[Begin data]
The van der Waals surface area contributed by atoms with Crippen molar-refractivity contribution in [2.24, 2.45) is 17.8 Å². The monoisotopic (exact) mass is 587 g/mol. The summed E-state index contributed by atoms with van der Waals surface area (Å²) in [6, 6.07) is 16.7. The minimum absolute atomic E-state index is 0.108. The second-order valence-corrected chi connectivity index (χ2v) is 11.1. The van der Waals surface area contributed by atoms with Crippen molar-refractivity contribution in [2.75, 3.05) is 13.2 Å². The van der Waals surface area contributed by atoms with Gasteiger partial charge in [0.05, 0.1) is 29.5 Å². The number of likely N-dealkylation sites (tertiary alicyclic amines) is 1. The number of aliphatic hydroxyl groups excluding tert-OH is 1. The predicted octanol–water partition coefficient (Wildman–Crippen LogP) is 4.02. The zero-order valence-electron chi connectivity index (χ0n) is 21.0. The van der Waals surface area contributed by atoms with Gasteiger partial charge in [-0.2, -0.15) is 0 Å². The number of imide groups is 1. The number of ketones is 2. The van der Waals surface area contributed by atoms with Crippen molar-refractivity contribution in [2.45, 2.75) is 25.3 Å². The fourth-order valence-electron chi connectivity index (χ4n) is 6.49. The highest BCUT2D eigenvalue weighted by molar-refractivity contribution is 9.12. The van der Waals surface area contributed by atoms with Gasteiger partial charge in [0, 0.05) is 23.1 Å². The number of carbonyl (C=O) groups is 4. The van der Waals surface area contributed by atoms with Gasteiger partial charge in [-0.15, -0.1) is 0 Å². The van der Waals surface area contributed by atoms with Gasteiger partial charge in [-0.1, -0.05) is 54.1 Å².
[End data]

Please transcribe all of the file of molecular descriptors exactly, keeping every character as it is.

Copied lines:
The van der Waals surface area contributed by atoms with Crippen molar-refractivity contribution in [2.24, 2.45) is 17.8 Å². The monoisotopic (exact) mass is 587 g/mol. The summed E-state index contributed by atoms with van der Waals surface area (Å²) in [6, 6.07) is 16.7. The minimum absolute atomic E-state index is 0.108. The second-order valence-corrected chi connectivity index (χ2v) is 11.1. The van der Waals surface area contributed by atoms with Crippen molar-refractivity contribution in [2.75, 3.05) is 13.2 Å². The van der Waals surface area contributed by atoms with Gasteiger partial charge in [0.05, 0.1) is 29.5 Å². The number of likely N-dealkylation sites (tertiary alicyclic amines) is 1. The number of aliphatic hydroxyl groups excluding tert-OH is 1. The predicted octanol–water partition coefficient (Wildman–Crippen LogP) is 4.02. The zero-order valence-electron chi connectivity index (χ0n) is 21.0. The van der Waals surface area contributed by atoms with Gasteiger partial charge in [-0.2, -0.15) is 0 Å². The number of imide groups is 1. The number of ketones is 2. The van der Waals surface area contributed by atoms with Crippen molar-refractivity contribution in [2.45, 2.75) is 25.3 Å². The fourth-order valence-electron chi connectivity index (χ4n) is 6.49. The highest BCUT2D eigenvalue weighted by molar-refractivity contribution is 9.12. The van der Waals surface area contributed by atoms with Gasteiger partial charge in [0, 0.05) is 23.1 Å². The number of carbonyl (C=O) groups is 4. The van der Waals surface area contributed by atoms with Gasteiger partial charge in [-0.15, -0.1) is 0 Å². The van der Waals surface area contributed by atoms with Gasteiger partial charge in [-0.1, -0.05) is 54.1 Å².